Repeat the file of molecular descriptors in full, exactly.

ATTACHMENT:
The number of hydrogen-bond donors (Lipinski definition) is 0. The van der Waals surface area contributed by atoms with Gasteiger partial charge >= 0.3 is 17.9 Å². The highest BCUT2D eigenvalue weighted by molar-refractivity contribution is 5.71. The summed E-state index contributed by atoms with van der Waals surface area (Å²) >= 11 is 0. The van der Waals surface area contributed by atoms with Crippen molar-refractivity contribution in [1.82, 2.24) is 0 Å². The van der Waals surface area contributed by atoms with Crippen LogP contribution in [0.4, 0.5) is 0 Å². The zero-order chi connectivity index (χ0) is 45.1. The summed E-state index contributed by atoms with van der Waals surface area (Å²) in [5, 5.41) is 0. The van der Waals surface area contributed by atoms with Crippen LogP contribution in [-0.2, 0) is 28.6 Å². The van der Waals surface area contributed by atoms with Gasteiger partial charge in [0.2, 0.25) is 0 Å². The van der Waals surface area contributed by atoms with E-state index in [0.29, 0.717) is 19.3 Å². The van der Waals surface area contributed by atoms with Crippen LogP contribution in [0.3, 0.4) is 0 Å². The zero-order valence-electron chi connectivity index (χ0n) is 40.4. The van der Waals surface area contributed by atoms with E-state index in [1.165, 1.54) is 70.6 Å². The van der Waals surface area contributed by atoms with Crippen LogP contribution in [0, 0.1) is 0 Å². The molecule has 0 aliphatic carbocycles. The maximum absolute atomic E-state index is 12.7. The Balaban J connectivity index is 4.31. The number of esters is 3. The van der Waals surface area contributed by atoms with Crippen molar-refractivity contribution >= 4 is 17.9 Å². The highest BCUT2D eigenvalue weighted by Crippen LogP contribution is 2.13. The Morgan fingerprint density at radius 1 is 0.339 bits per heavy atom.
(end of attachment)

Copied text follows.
The number of hydrogen-bond donors (Lipinski definition) is 0. The van der Waals surface area contributed by atoms with Gasteiger partial charge >= 0.3 is 17.9 Å². The highest BCUT2D eigenvalue weighted by molar-refractivity contribution is 5.71. The summed E-state index contributed by atoms with van der Waals surface area (Å²) >= 11 is 0. The van der Waals surface area contributed by atoms with Crippen molar-refractivity contribution in [1.82, 2.24) is 0 Å². The van der Waals surface area contributed by atoms with Crippen LogP contribution in [0.4, 0.5) is 0 Å². The zero-order chi connectivity index (χ0) is 45.1. The summed E-state index contributed by atoms with van der Waals surface area (Å²) in [5, 5.41) is 0. The van der Waals surface area contributed by atoms with Crippen LogP contribution in [-0.2, 0) is 28.6 Å². The van der Waals surface area contributed by atoms with Gasteiger partial charge in [0.2, 0.25) is 0 Å². The van der Waals surface area contributed by atoms with E-state index in [0.29, 0.717) is 19.3 Å². The van der Waals surface area contributed by atoms with Crippen LogP contribution in [0.3, 0.4) is 0 Å². The zero-order valence-electron chi connectivity index (χ0n) is 40.4. The van der Waals surface area contributed by atoms with E-state index in [1.165, 1.54) is 70.6 Å². The van der Waals surface area contributed by atoms with Crippen LogP contribution in [0, 0.1) is 0 Å². The molecule has 0 aliphatic carbocycles. The maximum absolute atomic E-state index is 12.7. The Balaban J connectivity index is 4.31. The number of esters is 3. The van der Waals surface area contributed by atoms with Crippen molar-refractivity contribution >= 4 is 17.9 Å². The highest BCUT2D eigenvalue weighted by Crippen LogP contribution is 2.13. The Morgan fingerprint density at radius 1 is 0.339 bits per heavy atom.